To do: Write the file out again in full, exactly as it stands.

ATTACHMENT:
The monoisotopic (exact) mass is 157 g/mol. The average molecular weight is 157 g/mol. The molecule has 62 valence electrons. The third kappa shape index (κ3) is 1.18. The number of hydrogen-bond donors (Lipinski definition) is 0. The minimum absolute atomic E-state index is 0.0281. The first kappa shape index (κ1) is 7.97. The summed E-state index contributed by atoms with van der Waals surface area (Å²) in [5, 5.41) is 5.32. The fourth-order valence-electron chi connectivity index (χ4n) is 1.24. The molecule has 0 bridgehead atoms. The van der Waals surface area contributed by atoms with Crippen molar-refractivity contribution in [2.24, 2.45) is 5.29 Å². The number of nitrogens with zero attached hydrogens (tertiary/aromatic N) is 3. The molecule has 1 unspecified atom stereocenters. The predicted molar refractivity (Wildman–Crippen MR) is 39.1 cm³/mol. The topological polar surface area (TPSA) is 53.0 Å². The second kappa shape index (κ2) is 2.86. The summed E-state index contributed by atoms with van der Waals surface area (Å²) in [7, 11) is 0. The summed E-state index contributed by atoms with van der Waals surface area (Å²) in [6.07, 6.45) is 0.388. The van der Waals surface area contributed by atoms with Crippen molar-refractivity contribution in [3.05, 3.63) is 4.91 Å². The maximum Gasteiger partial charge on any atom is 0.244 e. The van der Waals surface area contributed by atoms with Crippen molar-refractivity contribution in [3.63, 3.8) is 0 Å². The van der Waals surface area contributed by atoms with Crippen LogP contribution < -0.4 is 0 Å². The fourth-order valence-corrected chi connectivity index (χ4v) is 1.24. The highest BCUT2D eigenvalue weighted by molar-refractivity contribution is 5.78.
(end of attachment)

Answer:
The monoisotopic (exact) mass is 157 g/mol. The average molecular weight is 157 g/mol. The molecule has 62 valence electrons. The third kappa shape index (κ3) is 1.18. The number of hydrogen-bond donors (Lipinski definition) is 0. The minimum absolute atomic E-state index is 0.0281. The first kappa shape index (κ1) is 7.97. The summed E-state index contributed by atoms with van der Waals surface area (Å²) in [5, 5.41) is 5.32. The fourth-order valence-electron chi connectivity index (χ4n) is 1.24. The molecule has 0 bridgehead atoms. The van der Waals surface area contributed by atoms with Crippen molar-refractivity contribution in [2.24, 2.45) is 5.29 Å². The number of nitrogens with zero attached hydrogens (tertiary/aromatic N) is 3. The molecule has 1 unspecified atom stereocenters. The predicted molar refractivity (Wildman–Crippen MR) is 39.1 cm³/mol. The topological polar surface area (TPSA) is 53.0 Å². The second kappa shape index (κ2) is 2.86. The summed E-state index contributed by atoms with van der Waals surface area (Å²) in [7, 11) is 0. The summed E-state index contributed by atoms with van der Waals surface area (Å²) in [6.07, 6.45) is 0.388. The van der Waals surface area contributed by atoms with Crippen molar-refractivity contribution in [3.05, 3.63) is 4.91 Å². The maximum Gasteiger partial charge on any atom is 0.244 e. The van der Waals surface area contributed by atoms with Crippen molar-refractivity contribution in [3.63, 3.8) is 0 Å². The van der Waals surface area contributed by atoms with Crippen LogP contribution < -0.4 is 0 Å². The fourth-order valence-corrected chi connectivity index (χ4v) is 1.24. The highest BCUT2D eigenvalue weighted by molar-refractivity contribution is 5.78.